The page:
Technology youth camp aims to bridge digital divide in South LA – Spectrum News 1
LOS ANGELES — Not knowing what to expect when his parents signed him up, Terrence Thomas, 13, has been attending summer camp at the SoLa Technology and Entrepreneurship Center in South Los Angeles for the past three weeks.
“I thought it was going to be like, sit down and listen most of the time,” Terrence said. “But it was like, sit down, have fun.”
What You Need To Know
- SoLa Technology and Entrepreneurship Center in South Los Angeles offers free camp for students, focusing on technology education
- Courses include coding, web design, virtual reality, graphic design, robotics and video game design
- The camp is run by the “SoLa I CAN Foundation”, a non-profit that aims to inspire underprivileged youth in South LA
- Camp organizers also hope the camp will create a pipeline of talent to fill technology jobs, which often have higher wage-earning potential
While Terrence has spent time in front of a computer, he has also learned many new skills.
“The hardest thing that I learned in camp was probably using iMovie,” he said. “It was very challenging.”
Terrence explained that his dad is a teacher who fostered his love for math and taught him at an early age how to use computers. By the time he was in third grade, Terrence was inspecting them and pretending to be a hacker.
“I found it really fascinating that I could create different websites using coding, and I’m able to use the computer easily using coding,” he said.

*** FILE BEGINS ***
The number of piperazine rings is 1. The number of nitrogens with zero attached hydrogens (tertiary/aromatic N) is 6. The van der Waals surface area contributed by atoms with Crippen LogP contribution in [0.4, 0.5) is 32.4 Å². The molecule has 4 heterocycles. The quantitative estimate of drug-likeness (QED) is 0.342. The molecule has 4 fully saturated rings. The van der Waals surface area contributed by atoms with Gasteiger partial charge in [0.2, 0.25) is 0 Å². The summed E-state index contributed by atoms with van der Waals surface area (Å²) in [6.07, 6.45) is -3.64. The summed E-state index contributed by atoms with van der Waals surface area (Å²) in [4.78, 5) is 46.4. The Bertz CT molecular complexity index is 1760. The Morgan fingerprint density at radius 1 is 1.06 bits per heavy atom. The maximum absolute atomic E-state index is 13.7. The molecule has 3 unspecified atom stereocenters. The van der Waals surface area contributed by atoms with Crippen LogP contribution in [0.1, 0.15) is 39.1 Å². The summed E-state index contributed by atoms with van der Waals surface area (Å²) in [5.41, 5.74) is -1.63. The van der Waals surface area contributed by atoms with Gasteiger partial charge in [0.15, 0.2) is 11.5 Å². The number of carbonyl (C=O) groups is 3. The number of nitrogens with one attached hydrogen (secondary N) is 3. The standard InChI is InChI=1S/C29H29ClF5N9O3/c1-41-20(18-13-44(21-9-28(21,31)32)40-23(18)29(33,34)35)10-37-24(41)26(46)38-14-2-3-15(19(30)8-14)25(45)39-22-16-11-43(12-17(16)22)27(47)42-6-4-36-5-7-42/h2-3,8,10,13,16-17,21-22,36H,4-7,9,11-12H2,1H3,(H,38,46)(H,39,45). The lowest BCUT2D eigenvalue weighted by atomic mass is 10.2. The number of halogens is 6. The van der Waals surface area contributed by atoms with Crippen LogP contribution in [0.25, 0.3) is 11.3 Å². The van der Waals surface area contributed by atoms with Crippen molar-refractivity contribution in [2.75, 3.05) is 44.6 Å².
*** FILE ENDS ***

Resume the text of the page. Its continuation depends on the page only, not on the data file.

The chance to attend this free summer camp in Terrence’s own community really upped his tech game. He learned how to edit videos and music, pick up graphic design skills and create a business card. Students were able to use technology such as virtual reality headsets.
The free camp is run by SoLa I CAN Foundation, a nonprofit that aims to inspire underprivileged youth in South LA. The goal is to close the digital divide often seen among low-income Black and Latinx youth, a gap that grew during the pandemic and added to an existing lack of tech access in the community.
The nonprofit found that 87% of students at 13 large public high schools in the area didn’t have access to tech-related electives.
Keith Parker, a counselor and coordinator at the camp, teaches coding and noted that it’s not easy, but that students save their work online and go back to it over time.
“That’s what we’re looking at is the longevity, not just for here and now, but are you going to be able to do this when you get in high school,” Parker said. “So that’s what we’re planting, planting the seed, but also making sure that it continues.”
Parker explained that the camp can also create a pipeline of talent to fill technology jobs, which often have higher wage-earning potential. The LA tech sector is the second largest market for tech jobs in the U.S. with over 500,000 positions, according to the nonprofit.
“There is something here for every child, and the great thing about it is they are being exposed to it and they’re finding out what their strengths and weaknesses are,” he said.
Terrence went to camp three weeks in a row and loved it so much that he came back as a junior counselor to help other students.
“I’m going to miss the opportunity I had in helping the other campers,” he said. “I’m definitely going to miss a few of my counselors and just the fun.”